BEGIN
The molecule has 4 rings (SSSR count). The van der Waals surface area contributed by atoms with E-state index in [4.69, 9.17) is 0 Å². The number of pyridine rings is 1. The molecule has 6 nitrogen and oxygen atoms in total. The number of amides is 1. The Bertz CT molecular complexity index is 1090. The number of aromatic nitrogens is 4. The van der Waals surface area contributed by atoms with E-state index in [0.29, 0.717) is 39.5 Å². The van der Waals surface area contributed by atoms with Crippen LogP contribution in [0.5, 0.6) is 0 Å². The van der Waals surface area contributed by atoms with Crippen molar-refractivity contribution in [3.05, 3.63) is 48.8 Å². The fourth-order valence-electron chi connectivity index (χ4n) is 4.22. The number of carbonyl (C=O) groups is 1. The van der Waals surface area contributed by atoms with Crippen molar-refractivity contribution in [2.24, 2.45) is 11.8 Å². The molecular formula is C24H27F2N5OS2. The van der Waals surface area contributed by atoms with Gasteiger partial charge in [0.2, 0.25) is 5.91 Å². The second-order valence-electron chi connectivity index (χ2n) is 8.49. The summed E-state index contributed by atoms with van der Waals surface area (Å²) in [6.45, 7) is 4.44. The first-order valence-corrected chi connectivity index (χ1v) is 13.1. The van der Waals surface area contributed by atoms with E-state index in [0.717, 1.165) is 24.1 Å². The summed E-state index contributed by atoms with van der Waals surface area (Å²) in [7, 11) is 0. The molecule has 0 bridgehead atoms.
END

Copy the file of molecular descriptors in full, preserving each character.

The molecule has 4 rings (SSSR count). The van der Waals surface area contributed by atoms with E-state index in [4.69, 9.17) is 0 Å². The number of pyridine rings is 1. The molecule has 6 nitrogen and oxygen atoms in total. The number of amides is 1. The Bertz CT molecular complexity index is 1090. The number of aromatic nitrogens is 4. The van der Waals surface area contributed by atoms with E-state index in [0.29, 0.717) is 39.5 Å². The van der Waals surface area contributed by atoms with Crippen LogP contribution in [0.5, 0.6) is 0 Å². The van der Waals surface area contributed by atoms with Crippen molar-refractivity contribution in [3.05, 3.63) is 48.8 Å². The fourth-order valence-electron chi connectivity index (χ4n) is 4.22. The number of carbonyl (C=O) groups is 1. The van der Waals surface area contributed by atoms with Crippen molar-refractivity contribution in [2.24, 2.45) is 11.8 Å². The molecular formula is C24H27F2N5OS2. The van der Waals surface area contributed by atoms with Gasteiger partial charge in [0.2, 0.25) is 5.91 Å². The second-order valence-electron chi connectivity index (χ2n) is 8.49. The summed E-state index contributed by atoms with van der Waals surface area (Å²) in [6.45, 7) is 4.44. The first-order valence-corrected chi connectivity index (χ1v) is 13.1. The van der Waals surface area contributed by atoms with E-state index in [0.717, 1.165) is 24.1 Å². The summed E-state index contributed by atoms with van der Waals surface area (Å²) in [7, 11) is 0. The molecule has 0 bridgehead atoms.